Philip Izoma Asiodu, CFR, CON, President, Board of Trustees, Speech for 2016 Walk for Nature Event Of The Nigerian Conservation Foundation, in Collaboration With The Lagos State, Ministry Of The Environment, At The State House, Marina, Lagos, On October 15, 2016.
His Excellency, the Governor of Lagos State,
Commissioners and senior officials,
Friends of Nature,
Gentlemen of the Press,
Ladies and Gentlemen.
On behalf of the Board of Trustees, the National Executive Council and Management of the Nigerian Conservation Foundation (NCF), I hereby welcome everyone to this year’s edition of Walk for Nature, as organised by NCF in conjunction with the Lagos State Ministry of the Environment.
Thank you all for participating in the education and awareness march today and I am especially grateful to the Lagos State Government for the continued support for this very important event that has proven successful over the years in promoting sustainable environmental practices.
The Foundation’s profound gratitude also goes to the sponsors and partners of this year: Chevron Nigeria Limited, Fidelity Bank Plc., A.G. Leventis Nigeria Plc., UACN Property Development Company Plc., Fan Milk Plc. and Seven Up Bottling Company Plc. It is encouraging to be part of this exercise with you, public spirited organisations and individuals, as we champion a cause for a secure future.
Protect Wildlife, Protect our Heritage, which is the theme for the Walk this year, is so apt as illicit trade and trafficking in wildlife parts has pushed most wildlife species to the brink of extinction. Currently, some wildlife species that render valuable services in the ecosystem and contribute to the sustainability of the environment have been pushed to the brink of extinction, with many on the list of Critically Endangered species.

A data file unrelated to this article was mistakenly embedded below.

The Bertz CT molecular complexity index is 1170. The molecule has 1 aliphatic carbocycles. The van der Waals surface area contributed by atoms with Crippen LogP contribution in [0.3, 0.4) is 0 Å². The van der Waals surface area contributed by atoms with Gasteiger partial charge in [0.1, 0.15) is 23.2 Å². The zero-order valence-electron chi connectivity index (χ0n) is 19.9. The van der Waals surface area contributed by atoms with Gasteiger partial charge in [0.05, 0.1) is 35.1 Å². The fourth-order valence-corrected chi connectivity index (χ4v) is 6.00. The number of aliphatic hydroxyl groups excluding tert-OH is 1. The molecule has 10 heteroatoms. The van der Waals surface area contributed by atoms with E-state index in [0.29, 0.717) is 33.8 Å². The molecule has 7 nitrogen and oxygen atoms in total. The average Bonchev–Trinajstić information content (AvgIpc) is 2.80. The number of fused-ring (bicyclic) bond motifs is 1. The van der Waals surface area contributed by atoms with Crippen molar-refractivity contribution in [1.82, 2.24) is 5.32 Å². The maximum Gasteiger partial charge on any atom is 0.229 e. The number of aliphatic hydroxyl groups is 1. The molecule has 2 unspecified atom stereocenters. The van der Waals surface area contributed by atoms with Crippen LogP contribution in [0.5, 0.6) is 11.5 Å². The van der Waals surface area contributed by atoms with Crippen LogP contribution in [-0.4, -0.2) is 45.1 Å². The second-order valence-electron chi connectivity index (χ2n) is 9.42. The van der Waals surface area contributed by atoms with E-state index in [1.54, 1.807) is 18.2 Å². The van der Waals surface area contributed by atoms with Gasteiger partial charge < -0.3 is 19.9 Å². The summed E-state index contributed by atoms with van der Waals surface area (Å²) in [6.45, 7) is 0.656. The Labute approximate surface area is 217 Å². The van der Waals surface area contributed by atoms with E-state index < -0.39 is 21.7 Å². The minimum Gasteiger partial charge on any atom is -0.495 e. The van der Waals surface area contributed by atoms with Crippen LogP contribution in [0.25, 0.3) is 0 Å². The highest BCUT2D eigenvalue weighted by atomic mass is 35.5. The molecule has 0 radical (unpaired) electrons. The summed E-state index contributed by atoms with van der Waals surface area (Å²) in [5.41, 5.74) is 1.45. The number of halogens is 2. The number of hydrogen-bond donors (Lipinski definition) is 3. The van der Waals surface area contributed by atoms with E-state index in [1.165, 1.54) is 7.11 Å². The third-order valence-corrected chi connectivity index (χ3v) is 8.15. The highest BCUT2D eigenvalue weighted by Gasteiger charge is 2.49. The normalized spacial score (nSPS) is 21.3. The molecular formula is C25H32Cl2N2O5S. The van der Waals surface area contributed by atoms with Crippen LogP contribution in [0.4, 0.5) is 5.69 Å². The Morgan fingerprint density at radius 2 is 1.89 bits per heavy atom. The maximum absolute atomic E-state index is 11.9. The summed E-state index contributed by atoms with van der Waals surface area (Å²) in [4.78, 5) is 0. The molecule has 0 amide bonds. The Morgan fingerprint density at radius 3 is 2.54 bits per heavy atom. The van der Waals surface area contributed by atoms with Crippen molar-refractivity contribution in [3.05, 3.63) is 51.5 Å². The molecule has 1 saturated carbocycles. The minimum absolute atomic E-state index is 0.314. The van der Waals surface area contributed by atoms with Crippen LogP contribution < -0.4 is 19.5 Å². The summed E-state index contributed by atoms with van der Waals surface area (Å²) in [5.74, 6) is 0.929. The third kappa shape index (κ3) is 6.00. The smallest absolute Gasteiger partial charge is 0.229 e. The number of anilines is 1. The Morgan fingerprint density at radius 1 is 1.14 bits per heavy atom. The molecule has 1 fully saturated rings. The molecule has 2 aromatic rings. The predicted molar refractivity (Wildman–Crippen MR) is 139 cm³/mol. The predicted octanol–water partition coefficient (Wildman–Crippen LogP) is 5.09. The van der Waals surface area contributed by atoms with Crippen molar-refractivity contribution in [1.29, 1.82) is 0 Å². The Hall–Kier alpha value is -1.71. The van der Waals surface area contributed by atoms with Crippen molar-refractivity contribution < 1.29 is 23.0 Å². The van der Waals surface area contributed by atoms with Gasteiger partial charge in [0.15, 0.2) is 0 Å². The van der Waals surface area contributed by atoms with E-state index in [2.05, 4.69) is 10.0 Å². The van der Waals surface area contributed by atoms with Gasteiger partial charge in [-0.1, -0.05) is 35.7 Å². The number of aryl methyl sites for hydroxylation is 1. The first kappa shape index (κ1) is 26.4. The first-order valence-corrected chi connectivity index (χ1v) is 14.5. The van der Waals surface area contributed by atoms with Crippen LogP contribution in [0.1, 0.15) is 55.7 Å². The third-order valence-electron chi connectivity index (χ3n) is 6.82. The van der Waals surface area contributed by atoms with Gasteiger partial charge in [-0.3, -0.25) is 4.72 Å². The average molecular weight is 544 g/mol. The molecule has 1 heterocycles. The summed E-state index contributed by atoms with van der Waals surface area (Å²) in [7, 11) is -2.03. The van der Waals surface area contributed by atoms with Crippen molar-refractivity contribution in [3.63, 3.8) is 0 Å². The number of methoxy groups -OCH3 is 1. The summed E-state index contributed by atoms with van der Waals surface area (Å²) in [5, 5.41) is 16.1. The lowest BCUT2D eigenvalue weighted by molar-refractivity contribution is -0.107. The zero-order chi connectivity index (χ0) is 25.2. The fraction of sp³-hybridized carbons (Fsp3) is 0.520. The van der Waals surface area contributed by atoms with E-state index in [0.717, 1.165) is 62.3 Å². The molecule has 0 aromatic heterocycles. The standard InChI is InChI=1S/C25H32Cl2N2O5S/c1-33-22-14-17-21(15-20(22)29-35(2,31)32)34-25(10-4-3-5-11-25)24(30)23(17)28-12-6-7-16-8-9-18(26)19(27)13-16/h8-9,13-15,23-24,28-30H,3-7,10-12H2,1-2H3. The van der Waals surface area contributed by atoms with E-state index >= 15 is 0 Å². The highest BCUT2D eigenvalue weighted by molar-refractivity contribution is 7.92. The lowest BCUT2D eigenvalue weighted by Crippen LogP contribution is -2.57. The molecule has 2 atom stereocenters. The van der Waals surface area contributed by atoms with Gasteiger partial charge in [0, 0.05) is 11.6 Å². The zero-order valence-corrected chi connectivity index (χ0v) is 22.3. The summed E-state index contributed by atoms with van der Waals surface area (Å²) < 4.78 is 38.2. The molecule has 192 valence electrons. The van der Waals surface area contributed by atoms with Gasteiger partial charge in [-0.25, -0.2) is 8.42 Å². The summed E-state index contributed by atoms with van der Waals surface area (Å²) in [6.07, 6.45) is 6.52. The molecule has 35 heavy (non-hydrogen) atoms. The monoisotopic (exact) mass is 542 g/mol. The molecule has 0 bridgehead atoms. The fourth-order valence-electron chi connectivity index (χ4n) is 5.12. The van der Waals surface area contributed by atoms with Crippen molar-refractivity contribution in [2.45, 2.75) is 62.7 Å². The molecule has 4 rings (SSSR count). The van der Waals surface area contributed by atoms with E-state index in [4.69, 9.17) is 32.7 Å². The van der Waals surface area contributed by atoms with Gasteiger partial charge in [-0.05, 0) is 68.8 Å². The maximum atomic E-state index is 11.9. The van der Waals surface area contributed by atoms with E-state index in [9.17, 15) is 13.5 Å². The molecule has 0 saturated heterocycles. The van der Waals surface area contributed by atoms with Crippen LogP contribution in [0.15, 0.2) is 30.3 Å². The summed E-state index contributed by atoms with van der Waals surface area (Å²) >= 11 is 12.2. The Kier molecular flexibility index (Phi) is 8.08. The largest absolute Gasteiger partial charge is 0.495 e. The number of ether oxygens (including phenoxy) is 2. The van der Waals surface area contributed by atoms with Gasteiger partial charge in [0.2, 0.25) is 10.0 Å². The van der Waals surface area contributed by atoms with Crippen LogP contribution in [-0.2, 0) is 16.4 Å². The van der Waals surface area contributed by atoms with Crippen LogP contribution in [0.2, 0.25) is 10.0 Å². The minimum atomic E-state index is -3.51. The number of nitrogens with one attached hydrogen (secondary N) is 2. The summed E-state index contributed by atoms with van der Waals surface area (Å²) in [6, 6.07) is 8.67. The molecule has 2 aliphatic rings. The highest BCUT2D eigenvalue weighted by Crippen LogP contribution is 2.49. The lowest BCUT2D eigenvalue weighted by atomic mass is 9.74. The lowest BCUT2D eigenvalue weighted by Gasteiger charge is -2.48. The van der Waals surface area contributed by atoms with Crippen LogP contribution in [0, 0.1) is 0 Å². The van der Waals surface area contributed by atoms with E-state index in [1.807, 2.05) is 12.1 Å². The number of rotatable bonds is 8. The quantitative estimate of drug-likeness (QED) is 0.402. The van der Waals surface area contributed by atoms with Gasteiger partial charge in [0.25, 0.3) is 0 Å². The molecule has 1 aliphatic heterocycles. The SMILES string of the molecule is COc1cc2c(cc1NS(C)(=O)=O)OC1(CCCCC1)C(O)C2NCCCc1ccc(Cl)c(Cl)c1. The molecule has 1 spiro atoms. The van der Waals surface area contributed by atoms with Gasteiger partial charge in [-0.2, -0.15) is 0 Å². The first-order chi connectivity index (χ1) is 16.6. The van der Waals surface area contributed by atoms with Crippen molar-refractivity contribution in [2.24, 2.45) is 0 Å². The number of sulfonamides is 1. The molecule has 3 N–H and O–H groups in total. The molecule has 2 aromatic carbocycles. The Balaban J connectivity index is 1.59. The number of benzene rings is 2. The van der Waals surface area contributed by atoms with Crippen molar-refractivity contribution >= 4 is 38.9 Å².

A case in point is that of Africa’s Vulture species which are now at a higher risk of extinction according to the latest assessment of birds carried out by Birdlife International.
The elephants, too, are hapless victims of wildlife trade. It is estimated that one elephant is hacked down every 15 minutes, making it urgent for countries to close their domestic elephant ivory trade routes and markets that are fueling this cruel act.
Pangolins, rhinoceroses, sea turtles, chimpanzees, gorillas and many other fauna and flora species have also headlined the agenda of Conservationists at several fora in recent time as more and more of them now make the list of endangered species because of wildlife trade.
Pangolins, for example, have unfortunately been rated the world’s most trafficked mammals, with more than a million pangolins estimated to have been poached from the wild in the past decade. This is because current protections have not been adequate to control unceasing demand for their meat and scales believed to have curative powers in the keratin found in them. The demand comes from many parts of the world, particularly, Asia.
But apart from the economic and environmental importance of these wildlife, humans are also under a moral obligation for their protection. This is why we support the efforts of countries advocating against the legislation of rhino horn trade during the September 24 to October 5 Conference of the Parties (CoP) 17 of the Convention on International Trade in Endangered Species of Wild Fauna and Flora (CITES), in Johannesburg, South Africa.
We also commend the efforts of governments and corporate organisations that have shown greater commitments to the protection of the environment and the ecosystem in their activities.
We therefore enjoin individuals, corporate organisations and governments at states and Federal levels to support NCF in our Green Recovery Nigeria Initiative as we strive towards the recovery of the lost forest cover in the nation.
Thank you all once again for participating in the Walk today.